Scope narrows the focus of the strategy and therefore, the organization. You can define scope by geography, student segment, or curriculum. How will you determine the students you will help become successful? Is it all the students in your service area? Traditionally underserved students? Students in your department’s majors?

Finally, and most importantly, your advantage determines how you will deliver student success. Treacy and Wiersema in the “The Discipline of Market Leaders” discuss three types of strategic advantage — operational excellence, product innovation, and customer intimacy. They argue you must have table stakes in all three, but you can only choose one as your competitive advantage.

There are examples of each advantage in the higher education landscape right now.

Operational excellence reduces costs through process design, innovation, and knowledge of the customer. EdX, Coursera, and Udacity provide a low-cost, low-risk platform for a segment of students who can be successful without the traditional face to face supports.

Other institutions leverage product innovation, creating new curriculum, courses, and innovative methods to support student success. Examples include Stanford’s experiments in flipped classrooms, University of Phoenix’s scheduling and admissions, or Austin Community College’s math lab in a mall.

For those competing on customer intimacy, the key is to know your students better than they know themselves. Customer intimacy strategies include high-touch, intrusive advising at Friends University, Zane State and others, advanced CRM and analytics at Georgia Tech and UMass Lowell and Summer Success camps like Georgia State.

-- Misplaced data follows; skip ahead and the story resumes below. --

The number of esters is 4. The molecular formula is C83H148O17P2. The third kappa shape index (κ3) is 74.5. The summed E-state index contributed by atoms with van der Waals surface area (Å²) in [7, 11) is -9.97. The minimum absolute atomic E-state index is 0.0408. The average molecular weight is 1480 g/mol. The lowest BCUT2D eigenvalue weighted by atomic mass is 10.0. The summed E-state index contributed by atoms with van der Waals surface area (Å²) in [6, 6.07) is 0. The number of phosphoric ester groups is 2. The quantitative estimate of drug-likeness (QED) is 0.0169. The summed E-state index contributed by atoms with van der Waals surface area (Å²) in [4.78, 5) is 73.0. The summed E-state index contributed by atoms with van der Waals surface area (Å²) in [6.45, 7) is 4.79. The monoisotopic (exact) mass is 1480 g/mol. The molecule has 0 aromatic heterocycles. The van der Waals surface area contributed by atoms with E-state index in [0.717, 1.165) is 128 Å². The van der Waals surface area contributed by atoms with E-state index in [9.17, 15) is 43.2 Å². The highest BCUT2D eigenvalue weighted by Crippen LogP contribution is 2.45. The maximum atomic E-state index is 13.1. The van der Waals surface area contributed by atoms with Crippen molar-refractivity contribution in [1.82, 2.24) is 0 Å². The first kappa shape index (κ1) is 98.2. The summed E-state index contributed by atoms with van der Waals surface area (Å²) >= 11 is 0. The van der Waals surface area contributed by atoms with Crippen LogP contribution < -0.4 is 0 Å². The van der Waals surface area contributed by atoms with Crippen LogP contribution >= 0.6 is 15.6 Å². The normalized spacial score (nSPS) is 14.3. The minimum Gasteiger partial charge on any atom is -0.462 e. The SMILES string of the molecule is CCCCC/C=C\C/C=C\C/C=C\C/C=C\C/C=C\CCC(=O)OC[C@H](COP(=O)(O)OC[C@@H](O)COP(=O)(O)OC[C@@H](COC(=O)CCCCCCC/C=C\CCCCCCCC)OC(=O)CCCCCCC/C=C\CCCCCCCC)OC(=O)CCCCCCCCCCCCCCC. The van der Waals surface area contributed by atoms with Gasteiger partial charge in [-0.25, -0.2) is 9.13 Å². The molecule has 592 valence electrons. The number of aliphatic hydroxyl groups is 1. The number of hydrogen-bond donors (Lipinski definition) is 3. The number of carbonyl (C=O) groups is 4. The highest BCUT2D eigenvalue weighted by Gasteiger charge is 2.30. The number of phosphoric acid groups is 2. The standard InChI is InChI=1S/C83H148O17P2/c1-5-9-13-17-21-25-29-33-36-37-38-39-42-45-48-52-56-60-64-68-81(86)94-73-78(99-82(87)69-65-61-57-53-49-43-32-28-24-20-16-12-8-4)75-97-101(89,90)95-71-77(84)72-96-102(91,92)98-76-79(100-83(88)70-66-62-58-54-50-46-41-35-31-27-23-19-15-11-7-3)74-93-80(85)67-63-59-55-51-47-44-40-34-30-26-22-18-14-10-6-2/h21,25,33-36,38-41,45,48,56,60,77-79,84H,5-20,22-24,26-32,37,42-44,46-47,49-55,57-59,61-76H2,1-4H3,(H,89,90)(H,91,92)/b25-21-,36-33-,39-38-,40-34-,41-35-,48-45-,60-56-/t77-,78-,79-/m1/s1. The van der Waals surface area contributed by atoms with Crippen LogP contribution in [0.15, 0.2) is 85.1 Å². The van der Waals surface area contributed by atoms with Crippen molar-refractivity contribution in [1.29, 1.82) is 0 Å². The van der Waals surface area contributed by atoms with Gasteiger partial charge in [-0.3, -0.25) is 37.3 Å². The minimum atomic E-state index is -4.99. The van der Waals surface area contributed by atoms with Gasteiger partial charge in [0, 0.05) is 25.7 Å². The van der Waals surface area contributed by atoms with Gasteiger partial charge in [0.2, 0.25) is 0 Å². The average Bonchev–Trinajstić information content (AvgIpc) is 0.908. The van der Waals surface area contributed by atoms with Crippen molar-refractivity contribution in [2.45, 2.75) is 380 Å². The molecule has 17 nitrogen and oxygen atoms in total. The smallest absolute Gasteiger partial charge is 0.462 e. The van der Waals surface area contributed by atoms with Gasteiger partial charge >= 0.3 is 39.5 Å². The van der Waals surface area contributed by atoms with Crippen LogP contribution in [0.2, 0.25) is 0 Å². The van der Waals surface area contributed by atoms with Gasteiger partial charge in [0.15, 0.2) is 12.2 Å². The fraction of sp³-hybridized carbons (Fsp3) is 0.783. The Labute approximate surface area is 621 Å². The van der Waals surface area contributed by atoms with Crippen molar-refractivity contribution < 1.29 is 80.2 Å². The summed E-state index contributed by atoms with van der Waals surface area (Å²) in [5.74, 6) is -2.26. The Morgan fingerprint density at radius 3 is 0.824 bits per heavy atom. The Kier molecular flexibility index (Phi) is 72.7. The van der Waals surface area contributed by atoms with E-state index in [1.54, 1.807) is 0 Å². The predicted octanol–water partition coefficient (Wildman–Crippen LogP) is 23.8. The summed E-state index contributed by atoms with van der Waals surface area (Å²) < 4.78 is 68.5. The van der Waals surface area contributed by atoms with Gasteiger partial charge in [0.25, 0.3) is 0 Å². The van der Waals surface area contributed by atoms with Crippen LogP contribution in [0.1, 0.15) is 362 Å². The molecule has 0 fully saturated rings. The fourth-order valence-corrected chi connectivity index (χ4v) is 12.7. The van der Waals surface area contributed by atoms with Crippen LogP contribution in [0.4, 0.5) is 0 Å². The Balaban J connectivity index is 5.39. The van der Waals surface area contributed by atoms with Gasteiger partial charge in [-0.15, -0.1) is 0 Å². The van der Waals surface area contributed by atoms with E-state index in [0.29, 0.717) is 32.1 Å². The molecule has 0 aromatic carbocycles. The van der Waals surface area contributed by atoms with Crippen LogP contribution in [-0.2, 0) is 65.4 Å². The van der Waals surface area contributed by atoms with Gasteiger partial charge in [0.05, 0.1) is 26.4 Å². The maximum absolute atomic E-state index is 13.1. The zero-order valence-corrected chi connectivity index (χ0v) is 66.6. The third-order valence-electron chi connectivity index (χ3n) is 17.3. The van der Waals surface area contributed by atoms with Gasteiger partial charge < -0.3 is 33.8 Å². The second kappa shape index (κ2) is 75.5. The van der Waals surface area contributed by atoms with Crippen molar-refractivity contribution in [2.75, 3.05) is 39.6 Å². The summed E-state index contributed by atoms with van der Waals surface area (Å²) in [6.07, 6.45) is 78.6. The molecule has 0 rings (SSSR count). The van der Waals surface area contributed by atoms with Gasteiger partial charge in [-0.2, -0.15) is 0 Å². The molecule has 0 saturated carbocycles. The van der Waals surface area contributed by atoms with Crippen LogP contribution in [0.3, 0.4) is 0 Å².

So let’s put it all together. Let’s imagine you are at a community or further-education college in a traditionally under-resourced area. You might start with a strategy statement that focused on ensuring equitable student progress for local students using customer intimacy. Your strategy might read something like this:

“We will increase our student persistence to achieve an 80% 3-year graduation rate for local students from traditionally underserved communities by delivering high touch services and financial support.”

A clear statement of intent, once agreed by the institution’s stakeholders, then drives decision making. Leaders across the organization can then align plans and targets. As the CIO, I would know to focus on data systems to measure persistence, drive engagement, and enable intrusive advising. Finance and A&R would focus on operational excellence to reorient resources to student-facing roles. Innovation would happen around financial support and student tutoring and support strategies.

With a powerful statement of strategic intent, you and your organization can begin to design tactics to meet the needs. Now you can create your value propositions, align projects and initiatives, and measure the impact of your strategies. Through clearly defining our strategy, we can foster alignment and continuously evaluate our progress to our ultimate goal of student success.

Jason Cole is the editor of Learning Futures.